K-12

  • With the passage of 34 of 38 local school funding measures this November, Coloradans sent a clear message of support for schools, students and the resources necessary to ensure their success. The first rule of getting out of a hole is to stop digging, and Colorado has started to turn a corner for our students. Following the election, several metro area superintendents and legislators weighed in on the significance of these local measures and the still critical need for a longer term, statewide solution to the Denver Post:

    Tom Boasberg, Denver Public Schools Superintendent
    “We worked very closely together over the last two years,” with Jeffco, Cherry Creek and other districts to convey the need to make up some of what budget cuts had taken, he said. “It’s important to have a clear message, that it’s not about one district or another, not about urban districts or suburban,” Boasberg said. “We’ve got a real crisis in this state, which has one of the lowest funding rates in the country.”

    John Barry, Aurora Public Schools Superintendent
    “Going for mill levy overrides is not a way to run a district,” said Barry, which won a $15 million mill levy override. “You have to have proper funding from the state level to do this in a reasonable, predictable and planned manner.”

    Senator Michael Johnston, Denver Legislator
    “I think it’s more of a recognition of the fact that our current funding system is broken,” said state Sen. Michael Johnston. … “[Mill Levy overrides are] the school districts’ best version of duct tape and bailing wire, just to keep it together.”

  • A recent Denver Post article looked at the change to four-day school weeks in an increasing number of Colorado School Districts with the last several years of state budget cuts: “Since the recession hit in 2007, 18 Colorado districts have switched to four-day school weeks — a nearly 30 percent increase. The state jumped from 62 to 80 districts with schools [with four day weeks]… Most cited financial reasons for the change…Critics of the four-day week, while acknowledging that even minimal savings can mean a lot to a district, see the practice as adding to an already troubling summer learning loss and flying in the face of trending reform efforts aimed at expanding instructional time.” Click here to read the Post article which includes reactions from parents, educators, and national experts about the impacts of a four-day week.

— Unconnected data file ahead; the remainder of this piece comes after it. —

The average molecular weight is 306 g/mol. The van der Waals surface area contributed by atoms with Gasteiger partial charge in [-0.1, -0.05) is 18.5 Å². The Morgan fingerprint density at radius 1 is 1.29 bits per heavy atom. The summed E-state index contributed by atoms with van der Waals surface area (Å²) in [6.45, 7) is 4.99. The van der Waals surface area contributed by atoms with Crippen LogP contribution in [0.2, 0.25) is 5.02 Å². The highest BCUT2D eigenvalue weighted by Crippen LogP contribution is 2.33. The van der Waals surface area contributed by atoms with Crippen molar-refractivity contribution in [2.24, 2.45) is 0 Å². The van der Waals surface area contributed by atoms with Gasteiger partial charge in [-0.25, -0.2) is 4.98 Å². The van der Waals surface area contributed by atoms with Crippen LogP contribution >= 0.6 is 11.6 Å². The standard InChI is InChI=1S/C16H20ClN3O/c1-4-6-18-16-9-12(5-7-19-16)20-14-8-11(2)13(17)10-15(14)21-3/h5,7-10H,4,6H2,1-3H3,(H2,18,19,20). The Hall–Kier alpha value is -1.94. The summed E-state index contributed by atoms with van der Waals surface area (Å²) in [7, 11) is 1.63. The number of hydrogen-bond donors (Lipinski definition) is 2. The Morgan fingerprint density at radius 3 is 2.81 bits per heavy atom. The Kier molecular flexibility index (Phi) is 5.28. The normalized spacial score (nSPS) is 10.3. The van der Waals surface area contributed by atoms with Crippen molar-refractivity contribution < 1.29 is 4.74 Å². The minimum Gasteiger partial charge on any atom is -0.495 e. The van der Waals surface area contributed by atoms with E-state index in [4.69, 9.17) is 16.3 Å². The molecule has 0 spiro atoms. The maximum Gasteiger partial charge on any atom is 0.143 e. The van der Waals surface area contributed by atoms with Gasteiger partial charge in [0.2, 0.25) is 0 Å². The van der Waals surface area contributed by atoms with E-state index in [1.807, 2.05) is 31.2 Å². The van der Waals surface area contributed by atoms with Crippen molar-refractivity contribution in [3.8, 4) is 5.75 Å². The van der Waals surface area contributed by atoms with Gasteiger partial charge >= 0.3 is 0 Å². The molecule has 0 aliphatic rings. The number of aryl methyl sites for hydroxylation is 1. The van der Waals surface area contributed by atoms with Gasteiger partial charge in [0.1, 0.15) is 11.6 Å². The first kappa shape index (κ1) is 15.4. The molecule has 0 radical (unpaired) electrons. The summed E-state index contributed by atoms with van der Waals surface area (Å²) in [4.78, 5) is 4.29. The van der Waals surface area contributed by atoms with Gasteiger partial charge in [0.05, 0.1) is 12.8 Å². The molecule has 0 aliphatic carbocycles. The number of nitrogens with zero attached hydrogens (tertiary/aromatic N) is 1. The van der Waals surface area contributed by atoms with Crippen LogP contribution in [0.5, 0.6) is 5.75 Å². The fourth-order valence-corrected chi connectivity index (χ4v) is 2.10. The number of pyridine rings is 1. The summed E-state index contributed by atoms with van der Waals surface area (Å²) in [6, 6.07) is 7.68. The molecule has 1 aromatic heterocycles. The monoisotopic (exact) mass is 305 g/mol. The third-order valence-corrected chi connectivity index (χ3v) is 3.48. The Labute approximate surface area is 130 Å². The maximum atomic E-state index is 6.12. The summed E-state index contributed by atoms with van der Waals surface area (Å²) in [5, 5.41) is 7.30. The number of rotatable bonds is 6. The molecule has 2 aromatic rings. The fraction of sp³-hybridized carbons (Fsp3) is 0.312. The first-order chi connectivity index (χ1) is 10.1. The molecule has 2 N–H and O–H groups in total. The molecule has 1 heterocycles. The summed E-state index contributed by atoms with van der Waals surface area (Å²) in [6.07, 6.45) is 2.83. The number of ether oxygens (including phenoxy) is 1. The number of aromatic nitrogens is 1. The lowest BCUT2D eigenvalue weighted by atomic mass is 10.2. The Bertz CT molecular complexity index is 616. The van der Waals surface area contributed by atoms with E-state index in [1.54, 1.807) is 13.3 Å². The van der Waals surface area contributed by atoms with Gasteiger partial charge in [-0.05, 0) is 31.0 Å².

• Despite so-called “flat-funding,” the 2012 legislative session resulted in a school funding level that is more than $1 billion below what is required by Amendment 23. As a result, school districts around the state are faced with even more cuts this school year. The effects are coming into focus this fall: Two Garfield County school districts changed to a four-day school week this school year as a result of multiple years of state per pupil funding cuts (Glenwood Springs Post Independent); other districts have resorted to fewer teachers and electives and increasing class sizes, among other cuts. (Click here to see a summary of cuts from districts around the state reported by the Colorado School Finance Project). Parents are feeling the strain of increased fees and school supply lists, as detailed in EdNews Colorado Blog by Jeffco parent Michelle Patterson. What have you noticed? Tell us here.
  • Colorado gained over 9,000 students from 2009-10 to 2010-11, and reduced the number of teachers by 500. (Colorado School Finance Project)